improper tricks. The Michigan men had erected a furious looking piece of ordnance in the middle of the road, consisting of a stove-pipe and a set of wagon-wheels. The Confederate camp was thrown into consternation, and Bailey's Roads were shelled vigorously until the real nature of the structure was discovered. The blacksmith's house was thus perforated in such a manner as to afford excellent opportunities for observation on every side.

Just over the way, upon the piazza of a little dwelling-house, the Captain in command of the outpost sits serious and thoughtful. That is easy to understand. Of all the little force spread around he is the only really responsible man. His men are not under his eye, are not within call, and a good part of them can only be reached by messengers. The most remote pickets are nearly a quarter of a mile away, and who knows what may any moment happen to them? When the firing gets a little heavier than seems to him necessary, he becomes impatient, and sends out orders for less waste of ammunition. The answer always comes that the rebels fire on us, and we fire only in self-defense, which, if it does not convince, is hardly deniable, under the circumstances. Near the captain sits the surgeon, who is stationed here to attend to any wounded that may be brought in ; but the wounded are not numerous, and there is a prevailing conviction that the attention of the surgeon has to be more frequently directed to corn, and its abuses, than to fractures or blood.

For the corn-fields are very rich hereabout, and the men

can not possibly resist their seductions. Cookery is practiced with neatness and dispatch in secure retreats. Corn is boiled and roasted in ample quantities. The biggest ears are gracefully eliminated from the pot, and presented in form to the captain, who as gracefully accepts, and munches with dignity. Other ears, smaller, but not less sweet, are bestowed upon subordinate officers. Smoking pailfuls are then taken to the outermost lines, and are welcomed with enthusiasm. The pickets at this station do not suffer for luxuries. "The chickens from the deserted farm-houses," says a lieutenant, " are very aggressive. They attack and bite our men, and our men are bound to resent it." So the odor of hot corn is not the only perfume that sometimes charges the atmosphere at Bailey's Cross Roads.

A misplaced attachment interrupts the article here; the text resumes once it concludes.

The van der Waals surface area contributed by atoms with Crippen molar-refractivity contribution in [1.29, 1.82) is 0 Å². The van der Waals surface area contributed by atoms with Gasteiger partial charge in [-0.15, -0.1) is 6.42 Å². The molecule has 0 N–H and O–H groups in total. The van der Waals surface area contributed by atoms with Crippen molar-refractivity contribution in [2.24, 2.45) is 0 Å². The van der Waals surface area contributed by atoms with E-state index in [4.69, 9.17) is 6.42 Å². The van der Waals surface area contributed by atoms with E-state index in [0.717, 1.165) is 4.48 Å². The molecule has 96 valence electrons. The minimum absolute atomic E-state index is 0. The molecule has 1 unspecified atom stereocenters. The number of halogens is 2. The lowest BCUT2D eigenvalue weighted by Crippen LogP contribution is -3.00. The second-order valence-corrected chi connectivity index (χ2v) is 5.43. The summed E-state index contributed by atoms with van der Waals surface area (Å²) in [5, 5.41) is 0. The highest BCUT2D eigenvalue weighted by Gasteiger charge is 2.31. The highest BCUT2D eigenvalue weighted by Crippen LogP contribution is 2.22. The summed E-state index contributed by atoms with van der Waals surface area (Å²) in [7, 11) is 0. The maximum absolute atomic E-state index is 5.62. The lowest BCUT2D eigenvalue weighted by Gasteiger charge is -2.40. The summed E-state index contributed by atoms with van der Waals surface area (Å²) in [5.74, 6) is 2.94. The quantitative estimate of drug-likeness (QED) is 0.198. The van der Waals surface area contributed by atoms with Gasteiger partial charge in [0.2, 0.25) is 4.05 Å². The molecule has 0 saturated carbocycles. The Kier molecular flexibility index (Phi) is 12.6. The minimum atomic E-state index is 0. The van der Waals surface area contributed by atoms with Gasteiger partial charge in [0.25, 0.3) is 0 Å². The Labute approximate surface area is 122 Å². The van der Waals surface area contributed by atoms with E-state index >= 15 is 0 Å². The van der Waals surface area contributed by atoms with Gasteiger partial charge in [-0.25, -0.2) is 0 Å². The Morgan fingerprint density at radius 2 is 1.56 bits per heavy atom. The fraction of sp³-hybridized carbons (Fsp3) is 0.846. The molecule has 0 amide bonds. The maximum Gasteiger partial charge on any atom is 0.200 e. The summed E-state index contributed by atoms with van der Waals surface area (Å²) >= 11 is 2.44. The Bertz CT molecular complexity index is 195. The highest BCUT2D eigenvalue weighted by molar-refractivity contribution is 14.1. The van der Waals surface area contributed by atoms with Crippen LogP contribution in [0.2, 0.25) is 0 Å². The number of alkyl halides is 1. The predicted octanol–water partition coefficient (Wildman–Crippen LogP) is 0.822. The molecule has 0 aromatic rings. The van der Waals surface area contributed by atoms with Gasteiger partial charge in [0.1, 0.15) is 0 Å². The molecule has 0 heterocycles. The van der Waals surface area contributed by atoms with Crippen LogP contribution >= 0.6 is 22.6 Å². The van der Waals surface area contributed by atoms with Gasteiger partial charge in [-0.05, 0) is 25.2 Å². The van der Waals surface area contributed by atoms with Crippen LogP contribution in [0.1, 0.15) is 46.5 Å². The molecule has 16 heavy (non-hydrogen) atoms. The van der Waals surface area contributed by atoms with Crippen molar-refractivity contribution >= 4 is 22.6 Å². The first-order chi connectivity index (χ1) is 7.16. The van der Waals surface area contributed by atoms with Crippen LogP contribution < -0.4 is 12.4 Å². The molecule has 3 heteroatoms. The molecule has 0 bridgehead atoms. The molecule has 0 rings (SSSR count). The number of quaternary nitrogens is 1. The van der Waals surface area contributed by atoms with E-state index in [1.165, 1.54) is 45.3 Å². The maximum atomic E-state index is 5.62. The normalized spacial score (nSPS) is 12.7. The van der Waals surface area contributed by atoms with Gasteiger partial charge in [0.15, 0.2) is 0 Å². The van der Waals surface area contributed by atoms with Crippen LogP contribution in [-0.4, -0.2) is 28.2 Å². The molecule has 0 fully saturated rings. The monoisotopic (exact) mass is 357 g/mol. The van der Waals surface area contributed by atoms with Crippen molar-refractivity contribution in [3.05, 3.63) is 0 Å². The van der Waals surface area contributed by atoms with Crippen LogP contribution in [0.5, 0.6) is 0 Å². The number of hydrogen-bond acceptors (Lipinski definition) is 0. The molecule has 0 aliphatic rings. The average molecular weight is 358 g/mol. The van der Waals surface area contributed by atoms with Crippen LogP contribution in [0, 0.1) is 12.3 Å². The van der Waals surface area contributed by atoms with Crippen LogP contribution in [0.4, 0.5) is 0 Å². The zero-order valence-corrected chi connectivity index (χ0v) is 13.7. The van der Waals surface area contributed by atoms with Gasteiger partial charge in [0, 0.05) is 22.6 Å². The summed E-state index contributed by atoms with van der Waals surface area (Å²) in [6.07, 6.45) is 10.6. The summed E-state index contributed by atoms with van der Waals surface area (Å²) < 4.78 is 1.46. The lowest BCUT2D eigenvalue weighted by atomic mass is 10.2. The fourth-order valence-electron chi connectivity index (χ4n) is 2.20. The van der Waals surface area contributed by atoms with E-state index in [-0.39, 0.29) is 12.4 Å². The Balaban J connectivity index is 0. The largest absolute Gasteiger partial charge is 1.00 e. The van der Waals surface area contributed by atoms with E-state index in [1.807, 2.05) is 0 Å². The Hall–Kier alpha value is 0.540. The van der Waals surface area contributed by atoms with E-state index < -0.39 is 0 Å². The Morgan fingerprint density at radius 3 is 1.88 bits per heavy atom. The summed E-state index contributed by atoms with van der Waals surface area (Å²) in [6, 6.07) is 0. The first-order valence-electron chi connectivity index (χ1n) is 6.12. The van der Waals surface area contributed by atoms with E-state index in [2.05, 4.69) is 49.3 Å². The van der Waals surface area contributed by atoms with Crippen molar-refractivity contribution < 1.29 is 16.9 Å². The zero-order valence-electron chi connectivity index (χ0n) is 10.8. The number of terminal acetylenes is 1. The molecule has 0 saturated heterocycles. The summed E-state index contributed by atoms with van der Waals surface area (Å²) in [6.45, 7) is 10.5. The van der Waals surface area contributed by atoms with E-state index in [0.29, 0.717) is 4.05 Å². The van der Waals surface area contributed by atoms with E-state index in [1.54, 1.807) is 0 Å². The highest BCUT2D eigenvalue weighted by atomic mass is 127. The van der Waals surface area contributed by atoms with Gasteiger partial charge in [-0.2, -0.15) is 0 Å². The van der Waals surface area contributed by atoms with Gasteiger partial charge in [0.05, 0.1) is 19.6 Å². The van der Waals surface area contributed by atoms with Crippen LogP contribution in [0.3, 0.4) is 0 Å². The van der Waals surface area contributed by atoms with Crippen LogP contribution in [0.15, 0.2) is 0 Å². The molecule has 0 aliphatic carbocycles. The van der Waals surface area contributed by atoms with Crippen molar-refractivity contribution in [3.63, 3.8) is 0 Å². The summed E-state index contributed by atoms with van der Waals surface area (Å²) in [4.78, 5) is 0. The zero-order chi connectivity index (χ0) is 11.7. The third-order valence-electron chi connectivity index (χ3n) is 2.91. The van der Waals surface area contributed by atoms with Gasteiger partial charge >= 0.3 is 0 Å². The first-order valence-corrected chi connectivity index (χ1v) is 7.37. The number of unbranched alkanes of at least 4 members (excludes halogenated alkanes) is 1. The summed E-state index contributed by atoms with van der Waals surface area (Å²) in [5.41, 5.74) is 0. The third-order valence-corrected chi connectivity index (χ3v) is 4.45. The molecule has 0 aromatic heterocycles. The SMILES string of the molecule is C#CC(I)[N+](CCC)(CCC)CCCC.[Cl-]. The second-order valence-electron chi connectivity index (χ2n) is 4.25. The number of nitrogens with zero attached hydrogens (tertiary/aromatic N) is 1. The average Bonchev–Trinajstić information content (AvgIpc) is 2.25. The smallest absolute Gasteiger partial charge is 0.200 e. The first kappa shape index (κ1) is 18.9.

There is a certain hole in one side of the blacksmith's house which affords a comprehensive view of all the enemy's operations. The work on their defenses appears to have ceased for good, and the rebel soldiers do nothing but saunter and lie about upon the banks, until sent down to their picket work. Then they rattle down the hill as bold as you please while beyond range; but at a certain point they become cautious and adapt themselves to the irregularities of the ground. Nothing more is seen of them until they show furtively at the little huts on the boundary of their corn-field—for they, too, have a corn-field as well as we. They are very indistinct at this distance, and look much better at a nearer view.


Munson's Hill
Bailey's Cross Roads